“That’s my speculation,” Zambri added. “It might be at that kind of a level.”
To tease Suh’s potential with a single shot, one need only go back to the final stage of KFT Q-School last November in Savannah, Georgia. Outside the cutline for guaranteed starts with eight holes to play, Suh found himself nearly blocked out by oak trees on the par-5 11th hole at The Landings Club’s Marshwood Course. Instead of laying up around trouble, Suh threaded a straight, towering 4-iron that passed through a 2-foot gap and from 245 yards out ended up inside a foot of the hole.
“Probably the best eagle I’ve ever made,” said Suh, who then birdied two of his last four holes and converted a difficult two-putt par at the last to earn starts in the first eight KFT events.
HAVING A FULL-TIME TOUR to play on did wonders for Suh’s routine. He could finally plan out an entire schedule, never going more than four weeks in a row until the end of the season. He added a fitness plan that allowed him to work out consistently five to six days a week and started stretching religiously. He never felt unprepared or rushed, using Mondays of tournament weeks to travel to the next event, register and get his body recharged before hitting the ground running on Tuesdays.
One unique aspect of Suh’s weekly process is that he will not get into his bed until it’s time to close his eyes. Before this year, Suh frequently would spend hours looking at his phone or watching Netflix before falling asleep. Now, he’s more productive during that downtime.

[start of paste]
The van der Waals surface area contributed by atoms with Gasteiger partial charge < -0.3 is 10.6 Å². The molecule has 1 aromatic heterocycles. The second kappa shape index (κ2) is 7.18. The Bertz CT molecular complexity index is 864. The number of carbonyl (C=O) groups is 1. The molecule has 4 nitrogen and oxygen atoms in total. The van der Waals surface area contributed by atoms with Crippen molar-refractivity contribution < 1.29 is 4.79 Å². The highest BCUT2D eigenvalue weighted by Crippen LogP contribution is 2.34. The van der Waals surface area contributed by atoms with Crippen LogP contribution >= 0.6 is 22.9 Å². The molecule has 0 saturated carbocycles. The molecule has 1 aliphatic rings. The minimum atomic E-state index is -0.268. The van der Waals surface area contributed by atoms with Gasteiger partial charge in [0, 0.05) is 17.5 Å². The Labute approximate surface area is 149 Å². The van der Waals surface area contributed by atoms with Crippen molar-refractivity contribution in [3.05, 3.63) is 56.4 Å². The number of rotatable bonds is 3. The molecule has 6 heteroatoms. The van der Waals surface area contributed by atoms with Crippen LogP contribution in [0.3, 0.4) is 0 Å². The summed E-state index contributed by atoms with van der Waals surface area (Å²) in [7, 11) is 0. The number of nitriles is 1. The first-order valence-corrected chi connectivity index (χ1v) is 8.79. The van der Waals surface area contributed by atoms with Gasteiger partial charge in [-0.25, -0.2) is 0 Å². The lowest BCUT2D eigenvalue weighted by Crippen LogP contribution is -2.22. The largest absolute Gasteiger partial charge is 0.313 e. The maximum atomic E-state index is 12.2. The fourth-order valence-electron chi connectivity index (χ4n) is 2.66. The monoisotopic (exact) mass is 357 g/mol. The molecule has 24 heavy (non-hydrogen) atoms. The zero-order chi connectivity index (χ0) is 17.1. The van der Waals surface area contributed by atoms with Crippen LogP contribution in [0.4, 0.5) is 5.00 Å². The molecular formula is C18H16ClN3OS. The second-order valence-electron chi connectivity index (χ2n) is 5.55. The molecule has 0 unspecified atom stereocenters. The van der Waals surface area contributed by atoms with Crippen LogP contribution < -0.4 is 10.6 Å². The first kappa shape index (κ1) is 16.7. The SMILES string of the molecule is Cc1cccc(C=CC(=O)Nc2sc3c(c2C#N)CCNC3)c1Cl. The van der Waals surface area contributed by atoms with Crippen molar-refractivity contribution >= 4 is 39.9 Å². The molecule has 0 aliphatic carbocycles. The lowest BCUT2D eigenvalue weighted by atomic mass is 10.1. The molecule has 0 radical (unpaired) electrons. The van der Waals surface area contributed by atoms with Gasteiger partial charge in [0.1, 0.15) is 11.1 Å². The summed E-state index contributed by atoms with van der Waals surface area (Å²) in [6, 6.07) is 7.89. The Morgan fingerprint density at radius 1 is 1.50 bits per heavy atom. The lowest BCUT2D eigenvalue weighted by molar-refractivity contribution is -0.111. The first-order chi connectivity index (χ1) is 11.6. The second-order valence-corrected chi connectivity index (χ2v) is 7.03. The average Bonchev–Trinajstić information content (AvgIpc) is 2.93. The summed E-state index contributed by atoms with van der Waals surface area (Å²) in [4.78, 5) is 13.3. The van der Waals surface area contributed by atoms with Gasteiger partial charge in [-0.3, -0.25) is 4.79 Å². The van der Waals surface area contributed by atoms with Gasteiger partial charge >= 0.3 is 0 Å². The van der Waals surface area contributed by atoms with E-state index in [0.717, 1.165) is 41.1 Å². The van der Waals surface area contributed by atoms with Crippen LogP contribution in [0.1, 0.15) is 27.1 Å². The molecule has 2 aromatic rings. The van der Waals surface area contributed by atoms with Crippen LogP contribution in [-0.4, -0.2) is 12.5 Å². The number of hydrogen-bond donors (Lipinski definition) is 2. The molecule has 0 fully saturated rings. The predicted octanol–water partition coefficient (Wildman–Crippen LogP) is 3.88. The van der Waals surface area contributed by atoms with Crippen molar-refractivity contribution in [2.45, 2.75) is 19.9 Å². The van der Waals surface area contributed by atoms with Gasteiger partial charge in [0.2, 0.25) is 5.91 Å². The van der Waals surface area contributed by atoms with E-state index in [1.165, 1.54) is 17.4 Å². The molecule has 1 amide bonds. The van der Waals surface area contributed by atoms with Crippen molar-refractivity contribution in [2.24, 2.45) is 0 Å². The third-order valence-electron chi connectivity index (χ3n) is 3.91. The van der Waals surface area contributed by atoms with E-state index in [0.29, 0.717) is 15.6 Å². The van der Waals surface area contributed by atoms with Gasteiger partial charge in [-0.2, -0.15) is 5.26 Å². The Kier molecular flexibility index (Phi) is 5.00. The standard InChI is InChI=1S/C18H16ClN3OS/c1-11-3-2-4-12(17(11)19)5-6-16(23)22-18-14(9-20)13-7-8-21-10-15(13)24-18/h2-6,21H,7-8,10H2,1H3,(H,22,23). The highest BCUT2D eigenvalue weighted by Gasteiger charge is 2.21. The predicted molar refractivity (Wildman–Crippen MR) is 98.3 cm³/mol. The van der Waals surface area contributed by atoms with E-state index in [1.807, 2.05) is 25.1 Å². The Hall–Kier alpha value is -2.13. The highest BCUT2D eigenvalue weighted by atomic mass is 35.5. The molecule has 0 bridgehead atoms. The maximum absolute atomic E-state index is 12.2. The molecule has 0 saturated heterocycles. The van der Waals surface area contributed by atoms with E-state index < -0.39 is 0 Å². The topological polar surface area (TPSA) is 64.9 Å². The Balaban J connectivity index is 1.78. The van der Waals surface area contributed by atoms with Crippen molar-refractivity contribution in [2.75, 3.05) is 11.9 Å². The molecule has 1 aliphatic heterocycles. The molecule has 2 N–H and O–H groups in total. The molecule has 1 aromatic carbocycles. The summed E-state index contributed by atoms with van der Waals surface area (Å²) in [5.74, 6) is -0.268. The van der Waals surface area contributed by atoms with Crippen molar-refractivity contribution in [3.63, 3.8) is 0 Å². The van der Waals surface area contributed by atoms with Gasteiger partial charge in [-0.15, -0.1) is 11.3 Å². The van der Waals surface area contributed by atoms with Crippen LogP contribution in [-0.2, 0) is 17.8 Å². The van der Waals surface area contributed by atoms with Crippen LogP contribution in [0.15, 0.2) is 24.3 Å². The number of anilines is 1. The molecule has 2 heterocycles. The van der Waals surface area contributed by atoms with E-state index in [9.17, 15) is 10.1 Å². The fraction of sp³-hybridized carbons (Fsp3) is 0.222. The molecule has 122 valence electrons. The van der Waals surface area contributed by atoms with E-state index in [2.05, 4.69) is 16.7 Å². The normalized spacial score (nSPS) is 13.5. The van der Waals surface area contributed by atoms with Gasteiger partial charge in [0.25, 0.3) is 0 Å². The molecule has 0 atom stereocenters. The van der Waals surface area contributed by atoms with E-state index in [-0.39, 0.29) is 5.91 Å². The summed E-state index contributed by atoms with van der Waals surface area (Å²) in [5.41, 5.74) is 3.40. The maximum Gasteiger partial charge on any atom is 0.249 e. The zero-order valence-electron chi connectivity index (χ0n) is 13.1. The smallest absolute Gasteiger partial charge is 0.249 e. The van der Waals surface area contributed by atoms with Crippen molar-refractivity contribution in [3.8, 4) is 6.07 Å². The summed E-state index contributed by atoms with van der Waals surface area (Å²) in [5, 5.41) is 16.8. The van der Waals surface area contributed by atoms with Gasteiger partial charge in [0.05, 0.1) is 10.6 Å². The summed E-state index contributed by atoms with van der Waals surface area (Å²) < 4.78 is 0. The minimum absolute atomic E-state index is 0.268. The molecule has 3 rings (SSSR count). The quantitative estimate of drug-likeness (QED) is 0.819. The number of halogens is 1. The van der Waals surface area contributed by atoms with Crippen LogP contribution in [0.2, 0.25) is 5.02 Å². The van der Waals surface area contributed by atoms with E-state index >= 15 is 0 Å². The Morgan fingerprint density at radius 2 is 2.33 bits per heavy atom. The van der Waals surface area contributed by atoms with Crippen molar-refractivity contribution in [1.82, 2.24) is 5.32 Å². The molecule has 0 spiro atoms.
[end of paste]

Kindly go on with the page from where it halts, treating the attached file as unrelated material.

“The rule is to not touch the bed,” Suh said. “Whether that means throwing down a towel and stretching for an hour or foam rolling or using the Hypervolt, anything to keep the body moving.”
Suh also is a frequent meditator, having started when he was a sophomore in college. He’s long credited the practice with sharpening his mind and focus, and it’s no surprise others admire his mental fortitude.
“He’s really special that way,” Zambri says. “He’s a really good putter, really good iron player, he’s driving it very straight and he plays well in pressure spots, but he also is very mentally skilled. He likes to keep things super positive, and he has an ability to find something good in whatever’s happening and flip it to fuel him and keep him moving forward.”